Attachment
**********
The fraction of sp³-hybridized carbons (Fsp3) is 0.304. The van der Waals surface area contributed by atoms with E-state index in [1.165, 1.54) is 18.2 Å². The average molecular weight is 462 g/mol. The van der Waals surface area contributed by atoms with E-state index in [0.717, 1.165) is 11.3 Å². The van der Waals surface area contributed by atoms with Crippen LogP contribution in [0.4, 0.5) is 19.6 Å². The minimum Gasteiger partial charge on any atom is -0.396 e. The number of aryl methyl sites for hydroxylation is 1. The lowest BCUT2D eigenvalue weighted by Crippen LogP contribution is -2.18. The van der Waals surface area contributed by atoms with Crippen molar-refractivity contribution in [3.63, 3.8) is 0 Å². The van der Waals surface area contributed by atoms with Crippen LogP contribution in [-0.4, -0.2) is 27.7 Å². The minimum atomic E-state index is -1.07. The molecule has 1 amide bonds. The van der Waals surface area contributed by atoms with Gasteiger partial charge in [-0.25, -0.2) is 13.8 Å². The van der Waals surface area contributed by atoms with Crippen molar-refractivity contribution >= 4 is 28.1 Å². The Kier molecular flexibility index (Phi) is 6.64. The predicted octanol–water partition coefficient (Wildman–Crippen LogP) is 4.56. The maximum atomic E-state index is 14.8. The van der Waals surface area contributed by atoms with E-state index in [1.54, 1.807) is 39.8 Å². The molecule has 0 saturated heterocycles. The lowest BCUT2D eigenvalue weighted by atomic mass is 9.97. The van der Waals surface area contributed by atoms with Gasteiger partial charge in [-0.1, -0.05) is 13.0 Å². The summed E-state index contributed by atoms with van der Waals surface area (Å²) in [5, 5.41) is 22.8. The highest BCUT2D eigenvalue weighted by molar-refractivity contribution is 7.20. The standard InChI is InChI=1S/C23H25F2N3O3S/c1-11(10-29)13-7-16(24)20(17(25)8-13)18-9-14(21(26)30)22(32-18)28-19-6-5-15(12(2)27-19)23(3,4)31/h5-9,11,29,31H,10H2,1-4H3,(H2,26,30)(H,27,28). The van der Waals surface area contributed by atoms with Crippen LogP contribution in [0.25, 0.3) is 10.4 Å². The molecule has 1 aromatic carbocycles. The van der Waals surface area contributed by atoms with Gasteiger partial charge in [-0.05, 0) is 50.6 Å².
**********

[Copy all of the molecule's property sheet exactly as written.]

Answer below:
The fraction of sp³-hybridized carbons (Fsp3) is 0.304. The van der Waals surface area contributed by atoms with E-state index in [1.165, 1.54) is 18.2 Å². The average molecular weight is 462 g/mol. The van der Waals surface area contributed by atoms with E-state index in [0.717, 1.165) is 11.3 Å². The van der Waals surface area contributed by atoms with Crippen LogP contribution in [0.4, 0.5) is 19.6 Å². The minimum Gasteiger partial charge on any atom is -0.396 e. The number of aryl methyl sites for hydroxylation is 1. The lowest BCUT2D eigenvalue weighted by Crippen LogP contribution is -2.18. The van der Waals surface area contributed by atoms with Crippen molar-refractivity contribution in [3.63, 3.8) is 0 Å². The van der Waals surface area contributed by atoms with Crippen LogP contribution in [-0.4, -0.2) is 27.7 Å². The minimum atomic E-state index is -1.07. The molecule has 1 amide bonds. The van der Waals surface area contributed by atoms with Gasteiger partial charge in [-0.25, -0.2) is 13.8 Å². The van der Waals surface area contributed by atoms with Crippen molar-refractivity contribution >= 4 is 28.1 Å². The Kier molecular flexibility index (Phi) is 6.64. The predicted octanol–water partition coefficient (Wildman–Crippen LogP) is 4.56. The maximum atomic E-state index is 14.8. The van der Waals surface area contributed by atoms with E-state index in [1.54, 1.807) is 39.8 Å². The molecule has 0 saturated heterocycles. The lowest BCUT2D eigenvalue weighted by atomic mass is 9.97. The van der Waals surface area contributed by atoms with Gasteiger partial charge in [-0.1, -0.05) is 13.0 Å². The summed E-state index contributed by atoms with van der Waals surface area (Å²) in [5, 5.41) is 22.8. The highest BCUT2D eigenvalue weighted by molar-refractivity contribution is 7.20. The standard InChI is InChI=1S/C23H25F2N3O3S/c1-11(10-29)13-7-16(24)20(17(25)8-13)18-9-14(21(26)30)22(32-18)28-19-6-5-15(12(2)27-19)23(3,4)31/h5-9,11,29,31H,10H2,1-4H3,(H2,26,30)(H,27,28). The van der Waals surface area contributed by atoms with Crippen LogP contribution in [0.25, 0.3) is 10.4 Å². The molecule has 1 aromatic carbocycles. The van der Waals surface area contributed by atoms with Gasteiger partial charge in [-0.05, 0) is 50.6 Å².